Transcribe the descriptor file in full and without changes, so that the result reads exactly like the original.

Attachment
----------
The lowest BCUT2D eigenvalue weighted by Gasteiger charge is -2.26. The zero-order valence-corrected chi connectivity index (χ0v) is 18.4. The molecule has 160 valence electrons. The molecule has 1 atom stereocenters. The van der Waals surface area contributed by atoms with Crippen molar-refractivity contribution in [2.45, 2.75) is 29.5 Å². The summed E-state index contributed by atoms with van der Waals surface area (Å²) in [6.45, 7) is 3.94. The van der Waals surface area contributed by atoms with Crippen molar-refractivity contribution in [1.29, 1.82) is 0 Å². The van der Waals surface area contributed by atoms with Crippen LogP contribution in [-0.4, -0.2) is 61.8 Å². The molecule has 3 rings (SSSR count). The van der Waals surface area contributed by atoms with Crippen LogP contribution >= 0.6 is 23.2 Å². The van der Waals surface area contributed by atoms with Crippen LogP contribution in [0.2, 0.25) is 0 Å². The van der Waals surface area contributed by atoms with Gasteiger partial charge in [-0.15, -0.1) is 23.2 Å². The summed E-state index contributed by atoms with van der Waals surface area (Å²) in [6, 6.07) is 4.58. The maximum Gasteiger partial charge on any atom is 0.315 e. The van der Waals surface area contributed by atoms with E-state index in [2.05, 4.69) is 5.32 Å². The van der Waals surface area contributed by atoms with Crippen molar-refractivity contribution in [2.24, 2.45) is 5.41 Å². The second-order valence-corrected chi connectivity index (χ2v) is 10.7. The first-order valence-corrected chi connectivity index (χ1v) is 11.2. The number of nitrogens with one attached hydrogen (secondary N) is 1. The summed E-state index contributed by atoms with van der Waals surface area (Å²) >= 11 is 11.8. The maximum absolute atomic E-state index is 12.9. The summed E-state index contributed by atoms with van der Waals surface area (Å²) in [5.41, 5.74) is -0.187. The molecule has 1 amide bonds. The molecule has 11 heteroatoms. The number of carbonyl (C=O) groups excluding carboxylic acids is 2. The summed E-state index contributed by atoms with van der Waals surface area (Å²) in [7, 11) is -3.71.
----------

The lowest BCUT2D eigenvalue weighted by Gasteiger charge is -2.26. The zero-order valence-corrected chi connectivity index (χ0v) is 18.4. The molecule has 160 valence electrons. The molecule has 1 atom stereocenters. The van der Waals surface area contributed by atoms with Crippen molar-refractivity contribution in [2.45, 2.75) is 29.5 Å². The summed E-state index contributed by atoms with van der Waals surface area (Å²) in [6.45, 7) is 3.94. The van der Waals surface area contributed by atoms with Crippen molar-refractivity contribution in [1.29, 1.82) is 0 Å². The van der Waals surface area contributed by atoms with Crippen LogP contribution in [-0.4, -0.2) is 61.8 Å². The molecule has 3 rings (SSSR count). The van der Waals surface area contributed by atoms with Crippen LogP contribution >= 0.6 is 23.2 Å². The van der Waals surface area contributed by atoms with Crippen LogP contribution in [0.2, 0.25) is 0 Å². The van der Waals surface area contributed by atoms with Gasteiger partial charge in [-0.15, -0.1) is 23.2 Å². The summed E-state index contributed by atoms with van der Waals surface area (Å²) in [6, 6.07) is 4.58. The maximum Gasteiger partial charge on any atom is 0.315 e. The van der Waals surface area contributed by atoms with E-state index in [2.05, 4.69) is 5.32 Å². The van der Waals surface area contributed by atoms with Crippen molar-refractivity contribution in [2.24, 2.45) is 5.41 Å². The second-order valence-corrected chi connectivity index (χ2v) is 10.7. The first-order valence-corrected chi connectivity index (χ1v) is 11.2. The number of nitrogens with one attached hydrogen (secondary N) is 1. The summed E-state index contributed by atoms with van der Waals surface area (Å²) >= 11 is 11.8. The maximum absolute atomic E-state index is 12.9. The summed E-state index contributed by atoms with van der Waals surface area (Å²) in [5.41, 5.74) is -0.187. The molecule has 1 amide bonds. The molecule has 11 heteroatoms. The number of carbonyl (C=O) groups excluding carboxylic acids is 2. The summed E-state index contributed by atoms with van der Waals surface area (Å²) in [7, 11) is -3.71.